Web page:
My almost-5-year-old daughter refuses to stay with a babysitter. I have no family nearby and it has been ages since my husband and I went out on a date night. (The last time was six months ago when my mother was in town. She is the only one my daughter will stay with.) We tried leaving her with my friend's sitter, but she wouldn't stop crying, so after an hour we came home. How can I get her used to a babysitter so I can leave without feeling terrible?
I had a friend once who was so uncomfortable with her daughter's fear of being apart from her that she didn't even leave her little girl with her husband. She believed she was being loving and attentive, but it was my opinion that she was inadvertently sending her daughter the message that Mommy was the only safe person in her world. I was concerned about what would happen to this little girl if my friend had to suddenly leave town to care for a family member, or became ill and needed a hospital stay!
No parent wants to leave a screaming child, and we need to be conscientious about ensuring that whoever we trust to care for them has been thoroughly vetted. But it is important that you have date nights, and that your daughter learns that she can be OK when she isn't with you.
1. Find sitters you can trust. Ask friends and neighbors for recommendations, call their references and interview thoroughly to find someone kind, responsible and experienced. Ask a potential sitter how she would handle your daughter's separation difficulties. Would she tell her not to be a "cry baby"? Or is she willing to compassionately help your daughter deal with the grief of being temporarily parted from you? Choose someone who knows how to handle your daughter's sadness, rather than a babysitter who will try to make her feel ashamed for missing you.
2. Play matchmaker. Invite a new sitter for lunch so your daughter begins to develop a sense of comfort and familiarity. You will need to pay the sitter for her time, but it will be worth it. Encourage the two of them to play a board game, cook up a dessert or walk the dog together so your daughter begins to relax in her presence.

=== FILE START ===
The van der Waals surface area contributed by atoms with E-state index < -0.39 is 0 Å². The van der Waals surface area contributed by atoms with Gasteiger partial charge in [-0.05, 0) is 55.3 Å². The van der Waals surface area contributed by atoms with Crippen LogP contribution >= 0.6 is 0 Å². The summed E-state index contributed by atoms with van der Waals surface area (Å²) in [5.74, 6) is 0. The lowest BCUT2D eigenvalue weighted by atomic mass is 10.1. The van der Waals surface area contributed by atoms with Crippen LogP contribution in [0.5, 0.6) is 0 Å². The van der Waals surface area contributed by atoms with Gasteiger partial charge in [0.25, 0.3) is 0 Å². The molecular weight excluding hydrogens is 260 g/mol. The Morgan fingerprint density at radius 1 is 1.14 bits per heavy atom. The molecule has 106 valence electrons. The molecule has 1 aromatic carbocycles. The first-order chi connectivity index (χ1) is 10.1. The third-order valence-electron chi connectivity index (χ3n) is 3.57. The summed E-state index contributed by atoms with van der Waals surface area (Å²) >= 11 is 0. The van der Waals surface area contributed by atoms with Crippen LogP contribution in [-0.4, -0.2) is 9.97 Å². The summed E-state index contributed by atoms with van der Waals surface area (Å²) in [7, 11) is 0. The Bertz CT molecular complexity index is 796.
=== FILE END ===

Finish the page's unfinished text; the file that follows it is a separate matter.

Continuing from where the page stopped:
3. Build on success. Start by hiring your sitter for a short time during the day so she will not have to manage bedtime. Head out on a short errand and try to return within an hour. It is much better to build on small successes so your daughter starts feeling she can handle being away from you, then to start out with a five-hour dinner and movie night.
4. Understand the difference between a need and a preference. Most children prefer the company of mommy and daddy -- at least in their early years. But they don't need to be with you all of the time, and in fact, they do need to learn how to be at ease in the presence of other trustworthy caregivers. If you can shift your way of thinking on this, you will be better able to deal with your daughter's babysitter meltdowns with clarity and decisiveness.
5. Be clear. If you start to leave and then return because your daughter is upset, you will confuse her and make things worse. Be prepared for her to cry, offer a big hug, reassure her that you will see her soon and talk about the fun things you'll do when you are together again. Then leave. You will have to listen to your instincts about how often you check in, but in general, I would encourage you to avoid staying in constant digital connection. Only after your daughter accepts that for a short time she is going to be untethered to you will she be able to make peace with your absence and settle in with your sitter.
Ultimately, it is in your daughter's best interest to know that she can relax in the care of other trustworthy adults. Follow these tips and you should be able to enjoy date night soon!
Susan Stiffelman is the author of Parenting Without Power Struggles: Raising Joyful, Resilient Kids While Staying Cool, Calm and Connected. She is a family therapist, parent coach, and internationally recognized speaker on all subjects related to children, teens and parenting.
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